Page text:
Guest Posting From Chabakuk Elisha - Isolation
Chazal say no two opinions are exactly alike, and lehavdil, Winston Churchill summed it up nicely when he said, "The best argument against Democracy is to speak five minutes to the man in the street."
My wife often tells me that I'm too opinionated. I generally have found great canyons of difference between myself and the people that I interact with. Thought my life, I have felt somewhat isolated and frustrated by the people – be they Jewish, non-Jewish, religious or non-religious – that I am surrounded with. At times I have felt as if I was indeed an Alien that somehow landed on some far flung planet for whom there is little if any common ground. But I imagine that this not all that uncommon – every individual is an entire world, and although I'm sure that some experience this more than others, in many ways we really all are an island.
I have often thought about Avrohom Avinu in this context. The passuk tells us "echod hoya Avrohom" – Avrohom was alone – and we can imagine how isolated he should have felt… one man who's views and ideals differed so completely with everyone he ran into; we can imagine what that must have been like. And while it would have been quite understandable for him to pack up his things and move to Walden Pond, nevertheless he maintained quite a strong connection with his fellow man. Yiddishkeit is interesting this way, we are given two messages, one of individual asceticism of sorts, and another of communal interaction: We are obligated to marry; we need to join (at least) 10 people 3 times a day, we have many social responsibilities and we're constantly told of our deep internal connection to our fellow man. Judaism seems to eschew the idea of living isolated atop a mountain in Tibet.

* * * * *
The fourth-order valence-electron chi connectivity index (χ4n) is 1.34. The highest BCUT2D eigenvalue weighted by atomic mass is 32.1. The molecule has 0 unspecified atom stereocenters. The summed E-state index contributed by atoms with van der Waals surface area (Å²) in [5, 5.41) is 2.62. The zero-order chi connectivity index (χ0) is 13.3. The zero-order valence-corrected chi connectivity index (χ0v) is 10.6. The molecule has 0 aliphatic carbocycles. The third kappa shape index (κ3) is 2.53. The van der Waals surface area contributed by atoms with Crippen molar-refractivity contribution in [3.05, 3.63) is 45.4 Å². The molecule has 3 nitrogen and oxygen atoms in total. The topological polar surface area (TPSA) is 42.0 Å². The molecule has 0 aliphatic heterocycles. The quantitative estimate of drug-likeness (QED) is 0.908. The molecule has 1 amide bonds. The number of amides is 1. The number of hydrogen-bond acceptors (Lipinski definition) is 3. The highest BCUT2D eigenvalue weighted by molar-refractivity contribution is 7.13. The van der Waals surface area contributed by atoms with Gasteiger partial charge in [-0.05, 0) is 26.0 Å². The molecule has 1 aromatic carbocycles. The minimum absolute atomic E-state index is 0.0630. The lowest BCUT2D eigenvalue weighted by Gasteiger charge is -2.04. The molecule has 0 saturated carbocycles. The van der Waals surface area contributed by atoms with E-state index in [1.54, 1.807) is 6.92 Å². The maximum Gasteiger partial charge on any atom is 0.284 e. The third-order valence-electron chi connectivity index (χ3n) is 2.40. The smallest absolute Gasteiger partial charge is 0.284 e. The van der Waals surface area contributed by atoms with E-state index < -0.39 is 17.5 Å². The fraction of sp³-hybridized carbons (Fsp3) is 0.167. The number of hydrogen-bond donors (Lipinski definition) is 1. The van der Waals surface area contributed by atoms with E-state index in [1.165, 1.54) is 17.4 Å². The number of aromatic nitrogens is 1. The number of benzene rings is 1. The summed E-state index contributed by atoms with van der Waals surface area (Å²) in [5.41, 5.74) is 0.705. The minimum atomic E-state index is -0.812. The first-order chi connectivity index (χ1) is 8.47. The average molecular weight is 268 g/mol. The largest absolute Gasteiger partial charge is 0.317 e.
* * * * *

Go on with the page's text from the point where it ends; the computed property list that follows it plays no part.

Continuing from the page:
So, while I sometimes think that I would be better off far away from the rest of the human race, I realize that in-truth, although many things obscure this, the similarities are actually far greater than our differences. And when I think about it, I must admit that why shouldn't I feel completely at odds with the guy sitting next to me? I certainly know that I would be completely at odds with the person I was, say, 10 years ago – shouldn't I give everyone else that same luxury? Often this feeling of isolation comes from, a perhaps subtle or subconscious sense of superiority. It's often the ego that wants to build an ivory tower for our personal opinions and look down at the rest of humanity with disdain for their pedestrian or unenlightened ideas. It reminds me of a story that I have thought of many times in my life:
There was a Chabad Chossid that came to America before the war. He didn't like this new modernity that he saw among chassidim, especially the dress and appearance that he felt was quite un-Chassidic. He was known to rant on about those who came to the USA and started wearing these fedora hats in place of the Russian kasket – indeed this was one of his pet peeves. But one day, to everyone's surprise, he showed up in the very object that he had scored – a brand new fedora hat. The others asked him how he could have such a change of heart after making is opinion to the contrary so well known! So, he answered them: The Rebbe Rashab had often said that one should not make himself too different from his peers, because doing so is ego – so, once he had made peace with the fact that the kasket was a thing of the past, he recognized that he must conform.
Similarly, although I do often find myself on a completely different page than virtually everyone that I know, I realize that I have no higher standing than the next guy. I may feel somewhat estranged perhaps – just as I hope to progress in life to have further developed my thinking to a point that I am estranged from my current ideas – but it's important that this doesn't just become one big ego trip…